Don’t worry, I am not crying my eyes out today, but I thought it would be a great excuse to also share one of my favorite French “biscuits/ petits gâteaux” (or as Nancy’s® likes to say, “small bites”). Baking a sizable batch is on my list this week, because I have been craving my little lemony, light madeleines, which so perfectly accompany my afternoon tea or coffee.
I can justify that ritual because it is quite common in Europe, and is defined as:
– The German “Kaffeekuchen” at around 2pm/ 14:00 (which I enjoyed yesterday with a half-slice of Schwarzwälder Kirschtorte leftover…hmmh, lecker!)
– The French “goûter” or “café” at around 4pm/ 16:00 (the coffee part is of course for adults, but I used to enjoy a BN, fruit, yogurt, slice of baguette with Nutella or pâte de fruit, with a hot chocolate or juice as a child when coming back from school)
– The British “tea time” at around 5pm/ 17:00 (with scones, muffins or cucumber sandwiches, hmmh… Now I can’t handle the lemon custard, orange marmalade or vegemite, those items are clearly British only)
These are the three cultures inspiring my “coffee break” habits these days, but I would gladly add some tapas with vino if the calorie-count was more manageable… Maybe this summer while I am in France, since we do more of a “High Tea” or light dinner, later at night, and it is always accompanied by my father’s staple wine, such as Pinot Noir, Tokay Pinot Gris or Riesling.
Wiki reference: “Referring to the biblical legend of Mary Magdalene washing the Christ’s feet with her tears.”
Mary Magdalene was known to have wept deeply when she found out Jesus died. During my university years, I actually played her role in a fictional theater play, which took place in court and the prosecution was in charge of finding “who stole Jesus’ body”. The accused, the disciples, had to testify about where they were during the three days following his crucifixion. My character was very emotional, as she was the first follower who had “seen” Jesus at the garden of Gethsemane. In the play, the prosecutor had her replay the scene of her encounter with the gardener as a substitute for Jesus, insisting that it was much more likely to have been any man, that her story was the fruit of her imagination, etc. Under the pressure of the prosecutor’s statements, I had to cry, slap the gardener and shout that it was not him, that it truly had been Jesus… an enjoyable, dramatic, emotional role!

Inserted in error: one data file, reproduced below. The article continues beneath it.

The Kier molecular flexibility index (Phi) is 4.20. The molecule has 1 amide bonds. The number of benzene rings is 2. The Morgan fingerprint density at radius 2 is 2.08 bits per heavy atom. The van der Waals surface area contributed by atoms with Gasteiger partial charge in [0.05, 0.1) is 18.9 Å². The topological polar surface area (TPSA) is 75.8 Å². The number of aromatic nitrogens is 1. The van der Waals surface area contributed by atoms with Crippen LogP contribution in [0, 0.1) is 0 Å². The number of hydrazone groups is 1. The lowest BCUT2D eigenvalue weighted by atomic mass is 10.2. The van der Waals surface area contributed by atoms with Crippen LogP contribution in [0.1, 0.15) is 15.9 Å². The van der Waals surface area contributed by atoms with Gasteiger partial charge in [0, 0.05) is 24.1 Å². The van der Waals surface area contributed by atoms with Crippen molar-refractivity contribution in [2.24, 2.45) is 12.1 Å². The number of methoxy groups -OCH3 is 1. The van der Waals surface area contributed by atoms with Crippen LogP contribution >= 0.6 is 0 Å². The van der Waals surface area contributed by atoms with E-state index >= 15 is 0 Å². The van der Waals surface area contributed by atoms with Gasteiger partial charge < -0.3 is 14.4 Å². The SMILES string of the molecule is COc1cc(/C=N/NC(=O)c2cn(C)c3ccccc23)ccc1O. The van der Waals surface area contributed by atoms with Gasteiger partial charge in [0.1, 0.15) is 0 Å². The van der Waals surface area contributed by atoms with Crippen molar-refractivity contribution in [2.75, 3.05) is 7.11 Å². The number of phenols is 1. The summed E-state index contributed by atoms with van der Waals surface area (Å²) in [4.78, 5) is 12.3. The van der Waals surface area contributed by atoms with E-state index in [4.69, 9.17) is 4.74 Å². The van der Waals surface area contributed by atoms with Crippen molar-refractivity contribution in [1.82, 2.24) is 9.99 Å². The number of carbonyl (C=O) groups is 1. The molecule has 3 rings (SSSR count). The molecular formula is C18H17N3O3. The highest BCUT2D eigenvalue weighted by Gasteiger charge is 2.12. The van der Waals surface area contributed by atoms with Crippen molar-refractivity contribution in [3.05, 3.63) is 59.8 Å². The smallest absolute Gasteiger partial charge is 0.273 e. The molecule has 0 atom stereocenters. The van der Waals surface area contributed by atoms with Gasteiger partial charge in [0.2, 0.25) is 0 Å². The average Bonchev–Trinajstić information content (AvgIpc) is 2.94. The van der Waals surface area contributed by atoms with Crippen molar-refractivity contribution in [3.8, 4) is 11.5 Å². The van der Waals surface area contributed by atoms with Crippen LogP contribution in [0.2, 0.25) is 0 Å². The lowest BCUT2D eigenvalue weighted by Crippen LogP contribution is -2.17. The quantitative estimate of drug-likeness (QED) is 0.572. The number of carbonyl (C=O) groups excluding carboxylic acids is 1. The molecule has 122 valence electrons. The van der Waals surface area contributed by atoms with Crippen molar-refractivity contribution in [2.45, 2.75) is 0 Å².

Now how was this delicious little dessert named after Magdalene? Well, it is named after someone who is named after her… The full story involves a brilliant maid named Madeleine (a common first name in France along with Mary and all the saints) in the northeastern region of Lorraine, who saves the day with a tour de force of pâtisserie, using Saint-Jacques shells to make a dessert for a Polish king, when the pastry chef drops the ball and runs away. They are the little cakes I like to make when I have unexpected guests: easy to make, wonderful presentation, delicious taste… and they keep well in a cookie jar!
Recette des Madeleines de ma grand-mère Lydie Sigrist-Wurtz
- 4 œufs / 4 eggs
- 160 g de sucre / 5.6 oz. (a little over ¾ cup) granulated sugar
- 200 g de farine tamisée / 7 oz. (2 cups) sifted flour
- 140 g de beurre / 5 oz. butter
- 1 cuillerée à café de levure en poudre / 1 tsp. Baking powder
- Zeste d’un citron râpé / lemon zest
Fondre le beurre, ajouter les œufs, le zeste et le sucre, mélanger rapidement au mixer. Ajouter la farine tamisée préalablement mélangée avec la levure. Laisser reposer 1 heure.
Ajouter une grande cuillerée de la pâte à madeleine dans chaque petit moule. Faire cuire 4 mn à 220 °C, puis 8 mn à 200 °C. Démouler immédiatement après la cuisson et laisser refroidir sur une grille. Dégustez !
Mix melted butter with eggs, zest and sugar well (preferably with a mixer). Add sifted flour with baking powder already mixed in. Leave for 1 hour.
Add a large tablespoon of the Madeleine dough in each little mold, using a Madeleine pan. Bake for 4 mn at 425 °F and for 8 mn at 400 °F. Take out of pan immediately and let cool on a grid. Enjoy!